Wednesday, March 3, 2010


Especially since Steinvic & Son have been in Arizona, I've been keeping myself busy by making room.

Purging the walk in closet of stuff I really don't wear. Shredding the boxes of paper hiding in the office. Vaccuming the corners and relentlessly tossing things away.

Today, I started in the guest room closet.

When you have to move in a hurry, you pack everything. Where I used to live...well...I left in a big hurry. I had to.

For a while, all of those boxes sat in a climate controlled storage space. I paid extra for the climate control because I had musical instruments and art supplies that I didn't want to suffer at the expense of the extreme Ohio temperatures.

When I moved them all here, to this house, I remember my Mom eyeing the boxes and saying, "Where should we start?" and I replied, "You should go home." My Mom knows me well. She and my Step Dad each gave me a giant hug and kiss and Mom said, "Call me."

I unpacked all the essentials in lightening speed, getting everything in place by about 2:00 in the morning. Everything. This is how I work, whether I like it or not. As Monk would say, "It's a blessing. And a curse."

But the boxes of this and that? Those I stacked into the guest room closet and office closet. I've let them sit there for more than five years, and I've never needed or been curious about a thing in them.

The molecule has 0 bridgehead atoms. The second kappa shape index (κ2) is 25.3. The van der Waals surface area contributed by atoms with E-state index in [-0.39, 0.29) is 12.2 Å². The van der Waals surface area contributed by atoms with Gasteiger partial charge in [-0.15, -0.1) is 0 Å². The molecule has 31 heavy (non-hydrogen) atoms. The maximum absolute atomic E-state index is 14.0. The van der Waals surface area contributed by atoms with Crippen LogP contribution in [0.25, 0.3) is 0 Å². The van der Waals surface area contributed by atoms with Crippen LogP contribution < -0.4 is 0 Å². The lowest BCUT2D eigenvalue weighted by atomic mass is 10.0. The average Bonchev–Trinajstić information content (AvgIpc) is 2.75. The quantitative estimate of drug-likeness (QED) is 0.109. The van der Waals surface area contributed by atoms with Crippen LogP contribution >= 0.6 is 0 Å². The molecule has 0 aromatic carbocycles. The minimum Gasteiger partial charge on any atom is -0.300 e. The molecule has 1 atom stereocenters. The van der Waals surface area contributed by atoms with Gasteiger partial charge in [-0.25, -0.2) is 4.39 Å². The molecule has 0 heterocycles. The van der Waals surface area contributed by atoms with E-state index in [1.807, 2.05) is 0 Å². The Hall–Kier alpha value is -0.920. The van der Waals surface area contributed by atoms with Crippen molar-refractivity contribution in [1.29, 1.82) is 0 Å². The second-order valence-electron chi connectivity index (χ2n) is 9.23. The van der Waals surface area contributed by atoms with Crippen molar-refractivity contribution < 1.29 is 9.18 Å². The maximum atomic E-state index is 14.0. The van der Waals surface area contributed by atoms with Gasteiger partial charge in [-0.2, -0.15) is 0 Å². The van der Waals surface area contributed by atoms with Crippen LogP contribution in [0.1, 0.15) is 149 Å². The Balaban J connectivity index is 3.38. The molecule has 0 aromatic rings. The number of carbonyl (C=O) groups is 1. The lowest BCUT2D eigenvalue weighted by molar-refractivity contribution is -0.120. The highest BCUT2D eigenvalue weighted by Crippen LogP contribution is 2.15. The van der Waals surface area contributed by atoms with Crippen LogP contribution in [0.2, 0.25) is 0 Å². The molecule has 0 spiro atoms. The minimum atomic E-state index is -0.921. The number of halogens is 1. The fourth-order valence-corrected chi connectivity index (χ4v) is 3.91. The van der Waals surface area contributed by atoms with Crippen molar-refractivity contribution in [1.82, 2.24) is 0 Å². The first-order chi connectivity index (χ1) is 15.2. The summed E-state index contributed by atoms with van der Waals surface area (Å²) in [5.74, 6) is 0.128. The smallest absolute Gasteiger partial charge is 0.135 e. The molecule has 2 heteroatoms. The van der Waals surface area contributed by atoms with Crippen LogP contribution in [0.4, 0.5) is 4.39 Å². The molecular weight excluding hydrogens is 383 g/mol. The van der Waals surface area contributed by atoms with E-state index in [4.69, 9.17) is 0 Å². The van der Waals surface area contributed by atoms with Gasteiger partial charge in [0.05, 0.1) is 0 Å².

Now it's time to put that space to much better use and because I didn't know exactly what was in those boxes, I couldn't follow my instinct to just throw them away.

So tonight, I revisited my past. This is something that I occasionally, involuntarily do. If I'm feeling low. If I have had too much to drink. If I have a nightmare. It is not a place I enjoy. And tonight, I had to go there on purpose.

But I thought of what Steinvic recently said to me, dismissing something troubling by saying, "Let's put that behind us." I have heard this phrase all my life, but I'd never really digested it before. Knowing that I'd be going through these tough spaces in the coming weeks, I have kept that statement close, thinking carefully about what it meant.

That the present is a choice. That it's as wide open as the future. That the past is only as powerful as we allow it to be. And yes, it really is that simple.

Armed with a box of Hefty bags, I attacked the closet. In just a few hours, I'd thrown away about a quarter of my old life.

It feels good.

And I can't wait for the garbage truck to arrive.

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